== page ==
Four types of construction accidents cause the most serious injuries

New homes sales continue to recover. More builders are applying for permits and have stepped up the construction of new homes and apartments to meet demand. As contractors rush to move projects through the pipeline in order to bring in more revenue, safety can sometimes take a back seat. In the worst-case scenarios when construction workers suffer serious or fatal on-the-job injuries, workers' compensation benefits are available.

In 2011, almost 20 percent of the fatal injuries suffered by workers in private industry were in construction. The leading causes of death and serious injury at construction sites were falls, electrocutions, falling objects and getting caught between heavy objects or trapped in a collapse.

Falling from heights and falling objects

Falling from a second story or from a roof can easily lead to a catastrophic injury. Because of the danger, safety rules require that those working over six feet off the ground wear a safety harness and have a guard rail or a safety net underneath the work area. The rules have been in effect for commercial site for several years, but the as of March 15 also apply to residential job sites.

It may be even more difficult to avoid something that falls unexpectedly from above. A recent construction accident at Virginia Tech injured five workers after a hydraulic scaffold collapsed and fell more than 20 feet. The cause of the accident is under investigation, but illustrates the serious impact when something goes wrong at a commercial construction site.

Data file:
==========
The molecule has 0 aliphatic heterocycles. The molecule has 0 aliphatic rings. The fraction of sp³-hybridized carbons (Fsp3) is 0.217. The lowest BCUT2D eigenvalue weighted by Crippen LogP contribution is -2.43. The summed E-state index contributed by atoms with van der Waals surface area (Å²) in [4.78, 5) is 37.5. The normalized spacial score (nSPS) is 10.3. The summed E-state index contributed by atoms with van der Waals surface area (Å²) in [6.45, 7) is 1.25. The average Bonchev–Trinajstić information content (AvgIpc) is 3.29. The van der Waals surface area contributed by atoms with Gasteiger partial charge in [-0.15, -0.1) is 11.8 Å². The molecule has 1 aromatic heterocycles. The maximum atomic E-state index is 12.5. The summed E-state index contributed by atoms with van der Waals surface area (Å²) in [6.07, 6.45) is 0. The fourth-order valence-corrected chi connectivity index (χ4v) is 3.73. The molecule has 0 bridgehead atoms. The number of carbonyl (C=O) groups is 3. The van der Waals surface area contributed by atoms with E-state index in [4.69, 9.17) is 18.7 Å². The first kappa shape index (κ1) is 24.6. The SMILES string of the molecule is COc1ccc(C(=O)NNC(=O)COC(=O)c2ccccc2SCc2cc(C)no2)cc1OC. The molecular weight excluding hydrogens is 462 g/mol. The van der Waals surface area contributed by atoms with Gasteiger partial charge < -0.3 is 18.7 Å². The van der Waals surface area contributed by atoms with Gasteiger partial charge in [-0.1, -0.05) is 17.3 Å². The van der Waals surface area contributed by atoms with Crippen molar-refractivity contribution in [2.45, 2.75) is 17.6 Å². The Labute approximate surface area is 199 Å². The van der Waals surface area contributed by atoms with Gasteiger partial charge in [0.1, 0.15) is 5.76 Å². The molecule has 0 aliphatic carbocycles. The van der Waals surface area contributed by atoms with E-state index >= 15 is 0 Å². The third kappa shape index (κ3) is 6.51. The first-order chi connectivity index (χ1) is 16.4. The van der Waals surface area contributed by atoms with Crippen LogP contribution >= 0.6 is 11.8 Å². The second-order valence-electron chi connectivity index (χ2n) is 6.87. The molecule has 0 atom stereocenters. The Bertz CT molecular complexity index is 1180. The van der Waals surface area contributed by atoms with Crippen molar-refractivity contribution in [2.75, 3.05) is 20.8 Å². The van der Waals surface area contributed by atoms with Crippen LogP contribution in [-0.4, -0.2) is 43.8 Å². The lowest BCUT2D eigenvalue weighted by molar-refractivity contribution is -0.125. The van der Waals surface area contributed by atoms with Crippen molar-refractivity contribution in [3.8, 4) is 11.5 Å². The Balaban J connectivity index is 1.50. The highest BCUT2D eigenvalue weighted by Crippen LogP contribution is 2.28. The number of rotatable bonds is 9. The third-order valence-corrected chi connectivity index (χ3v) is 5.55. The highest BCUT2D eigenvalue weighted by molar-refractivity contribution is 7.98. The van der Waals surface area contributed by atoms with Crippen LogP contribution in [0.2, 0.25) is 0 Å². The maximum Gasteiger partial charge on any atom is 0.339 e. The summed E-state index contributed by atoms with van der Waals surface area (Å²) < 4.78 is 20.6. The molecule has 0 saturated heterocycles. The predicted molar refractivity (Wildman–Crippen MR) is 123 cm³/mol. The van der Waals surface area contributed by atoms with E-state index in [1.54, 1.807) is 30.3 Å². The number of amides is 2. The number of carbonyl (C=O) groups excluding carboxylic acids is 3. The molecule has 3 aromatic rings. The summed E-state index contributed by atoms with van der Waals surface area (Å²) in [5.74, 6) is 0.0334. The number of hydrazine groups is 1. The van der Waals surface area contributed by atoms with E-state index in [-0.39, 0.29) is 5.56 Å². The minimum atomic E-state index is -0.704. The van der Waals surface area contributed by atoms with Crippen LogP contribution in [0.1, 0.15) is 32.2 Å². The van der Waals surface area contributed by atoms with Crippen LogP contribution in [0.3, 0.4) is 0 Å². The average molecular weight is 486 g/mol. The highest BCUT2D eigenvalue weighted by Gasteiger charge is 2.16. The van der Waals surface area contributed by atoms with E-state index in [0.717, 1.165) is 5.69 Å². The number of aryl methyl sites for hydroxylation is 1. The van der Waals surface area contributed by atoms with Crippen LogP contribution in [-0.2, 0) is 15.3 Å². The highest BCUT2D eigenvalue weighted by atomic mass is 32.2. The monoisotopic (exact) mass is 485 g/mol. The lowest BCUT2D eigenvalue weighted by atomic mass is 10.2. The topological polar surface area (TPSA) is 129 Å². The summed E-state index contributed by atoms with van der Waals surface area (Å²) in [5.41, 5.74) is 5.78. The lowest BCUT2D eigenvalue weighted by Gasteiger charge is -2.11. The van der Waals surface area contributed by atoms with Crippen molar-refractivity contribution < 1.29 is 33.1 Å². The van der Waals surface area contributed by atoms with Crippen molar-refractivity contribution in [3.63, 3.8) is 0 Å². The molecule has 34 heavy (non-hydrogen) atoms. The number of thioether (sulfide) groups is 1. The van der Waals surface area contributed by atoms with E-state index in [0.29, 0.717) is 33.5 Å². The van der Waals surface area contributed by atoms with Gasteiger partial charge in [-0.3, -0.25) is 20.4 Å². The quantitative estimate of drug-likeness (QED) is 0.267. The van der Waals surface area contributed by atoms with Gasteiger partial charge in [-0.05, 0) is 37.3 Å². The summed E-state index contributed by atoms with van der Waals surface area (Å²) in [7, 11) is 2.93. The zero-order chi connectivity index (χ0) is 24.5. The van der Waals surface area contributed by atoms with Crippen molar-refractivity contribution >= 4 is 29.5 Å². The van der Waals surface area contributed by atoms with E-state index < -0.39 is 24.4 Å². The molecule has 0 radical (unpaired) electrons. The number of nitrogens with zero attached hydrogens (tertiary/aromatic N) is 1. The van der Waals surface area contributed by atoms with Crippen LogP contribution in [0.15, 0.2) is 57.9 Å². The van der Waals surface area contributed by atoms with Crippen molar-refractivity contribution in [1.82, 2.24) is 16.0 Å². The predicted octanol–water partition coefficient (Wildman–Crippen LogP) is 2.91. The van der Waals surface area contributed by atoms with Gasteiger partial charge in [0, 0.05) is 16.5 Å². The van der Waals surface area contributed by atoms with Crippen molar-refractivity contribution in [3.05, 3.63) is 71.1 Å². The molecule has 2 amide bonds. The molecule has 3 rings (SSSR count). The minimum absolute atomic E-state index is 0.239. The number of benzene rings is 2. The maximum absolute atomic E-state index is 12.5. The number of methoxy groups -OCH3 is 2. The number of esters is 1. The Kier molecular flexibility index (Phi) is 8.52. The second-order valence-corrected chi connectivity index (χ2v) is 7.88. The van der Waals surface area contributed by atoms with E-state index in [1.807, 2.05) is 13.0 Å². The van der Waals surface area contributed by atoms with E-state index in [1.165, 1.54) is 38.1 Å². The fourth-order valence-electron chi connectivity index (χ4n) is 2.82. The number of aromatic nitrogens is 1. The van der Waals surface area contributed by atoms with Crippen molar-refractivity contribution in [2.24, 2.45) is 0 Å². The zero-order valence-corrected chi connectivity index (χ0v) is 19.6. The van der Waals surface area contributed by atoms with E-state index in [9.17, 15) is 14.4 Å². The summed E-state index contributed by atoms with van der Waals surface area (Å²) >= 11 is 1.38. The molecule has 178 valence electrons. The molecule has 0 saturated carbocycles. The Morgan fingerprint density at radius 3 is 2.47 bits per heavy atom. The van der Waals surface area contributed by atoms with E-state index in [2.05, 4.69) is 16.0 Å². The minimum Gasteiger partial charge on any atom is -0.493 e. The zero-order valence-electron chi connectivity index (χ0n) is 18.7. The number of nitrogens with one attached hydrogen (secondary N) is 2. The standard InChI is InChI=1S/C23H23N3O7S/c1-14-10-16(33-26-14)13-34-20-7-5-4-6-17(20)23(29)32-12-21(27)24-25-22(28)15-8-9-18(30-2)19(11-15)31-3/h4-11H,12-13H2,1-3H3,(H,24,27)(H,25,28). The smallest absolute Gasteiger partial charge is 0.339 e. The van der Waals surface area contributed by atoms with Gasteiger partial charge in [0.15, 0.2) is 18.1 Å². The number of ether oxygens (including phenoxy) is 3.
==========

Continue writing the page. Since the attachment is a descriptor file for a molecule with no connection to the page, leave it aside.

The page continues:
Moving heavy pipe and equipment from trucks to a work site can also increase the risks of these types of accidents. In a separate case, a worker died when struck by a piece of storm sewer pipe that fell from a forklift as it was being unloaded at the project site.

Electrocution and burn injuries

Another danger at many worksites is the risk on coming into contact with electricity. In some cases, working at heights increases the dangers of coming into contact with overhead power lines. For instance, a Missouri man working on a boom lifted died after he struck a high voltage power line while installing siding on an apartment complex.

Other electrical dangers include exposed electrical parts or equipment with damaged cords or that lack grounding pins. Wet conditions along with improperly grounded power tools can easily lead to serious electrocution injuries.

Trench collapses in excavation

One type of the caught in/between accident is a trench collapse. Many projects require trenches such as sewer lines for a housing development project. If a trench wall collapses during work, injuries are serious and sometimes fatal. Sloping, shoring and shielding are ways to prevent these types of accident.

If you are seriously injured in a construction accident, contact a workers' compensation attorney. Seeking the advice of an attorney is one way to ensure you receive all the benefits to which you are entitled and receive enough time off to fully recuperate from the injury.